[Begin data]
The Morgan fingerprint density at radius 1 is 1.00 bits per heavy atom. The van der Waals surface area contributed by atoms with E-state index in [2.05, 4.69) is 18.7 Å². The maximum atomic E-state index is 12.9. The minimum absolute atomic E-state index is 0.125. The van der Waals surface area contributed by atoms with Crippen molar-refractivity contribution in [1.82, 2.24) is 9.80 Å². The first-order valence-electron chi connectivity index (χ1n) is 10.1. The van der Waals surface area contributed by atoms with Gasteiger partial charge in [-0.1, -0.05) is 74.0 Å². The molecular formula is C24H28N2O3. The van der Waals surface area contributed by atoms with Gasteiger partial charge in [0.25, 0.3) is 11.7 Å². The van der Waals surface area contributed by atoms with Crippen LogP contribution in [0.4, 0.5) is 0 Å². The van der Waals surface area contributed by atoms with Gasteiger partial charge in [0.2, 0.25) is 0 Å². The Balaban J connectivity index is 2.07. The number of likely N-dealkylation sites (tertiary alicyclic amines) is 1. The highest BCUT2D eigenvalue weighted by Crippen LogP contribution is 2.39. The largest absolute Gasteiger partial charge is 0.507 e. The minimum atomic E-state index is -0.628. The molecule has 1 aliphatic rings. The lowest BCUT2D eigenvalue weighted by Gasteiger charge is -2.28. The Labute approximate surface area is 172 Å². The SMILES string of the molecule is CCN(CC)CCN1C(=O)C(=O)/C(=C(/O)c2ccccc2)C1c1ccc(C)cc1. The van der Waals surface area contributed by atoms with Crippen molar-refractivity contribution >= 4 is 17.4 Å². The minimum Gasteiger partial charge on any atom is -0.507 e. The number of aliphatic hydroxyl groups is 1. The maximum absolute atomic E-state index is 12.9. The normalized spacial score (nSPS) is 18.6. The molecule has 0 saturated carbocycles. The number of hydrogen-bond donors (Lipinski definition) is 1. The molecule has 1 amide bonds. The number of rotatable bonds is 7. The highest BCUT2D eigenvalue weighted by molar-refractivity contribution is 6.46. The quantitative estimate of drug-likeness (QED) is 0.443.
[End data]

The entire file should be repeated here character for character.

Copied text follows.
The Morgan fingerprint density at radius 1 is 1.00 bits per heavy atom. The van der Waals surface area contributed by atoms with E-state index in [2.05, 4.69) is 18.7 Å². The maximum atomic E-state index is 12.9. The minimum absolute atomic E-state index is 0.125. The van der Waals surface area contributed by atoms with Crippen molar-refractivity contribution in [1.82, 2.24) is 9.80 Å². The first-order valence-electron chi connectivity index (χ1n) is 10.1. The van der Waals surface area contributed by atoms with Gasteiger partial charge in [-0.1, -0.05) is 74.0 Å². The molecular formula is C24H28N2O3. The van der Waals surface area contributed by atoms with Gasteiger partial charge in [0.25, 0.3) is 11.7 Å². The van der Waals surface area contributed by atoms with Crippen LogP contribution in [0.4, 0.5) is 0 Å². The van der Waals surface area contributed by atoms with Gasteiger partial charge in [0.2, 0.25) is 0 Å². The Balaban J connectivity index is 2.07. The number of likely N-dealkylation sites (tertiary alicyclic amines) is 1. The highest BCUT2D eigenvalue weighted by Crippen LogP contribution is 2.39. The largest absolute Gasteiger partial charge is 0.507 e. The minimum atomic E-state index is -0.628. The molecule has 1 aliphatic rings. The lowest BCUT2D eigenvalue weighted by Gasteiger charge is -2.28. The Labute approximate surface area is 172 Å². The SMILES string of the molecule is CCN(CC)CCN1C(=O)C(=O)/C(=C(/O)c2ccccc2)C1c1ccc(C)cc1. The van der Waals surface area contributed by atoms with Crippen molar-refractivity contribution >= 4 is 17.4 Å². The minimum Gasteiger partial charge on any atom is -0.507 e. The number of aliphatic hydroxyl groups is 1. The maximum absolute atomic E-state index is 12.9. The normalized spacial score (nSPS) is 18.6. The molecule has 0 saturated carbocycles. The number of hydrogen-bond donors (Lipinski definition) is 1. The molecule has 1 amide bonds. The number of rotatable bonds is 7. The highest BCUT2D eigenvalue weighted by molar-refractivity contribution is 6.46. The quantitative estimate of drug-likeness (QED) is 0.443.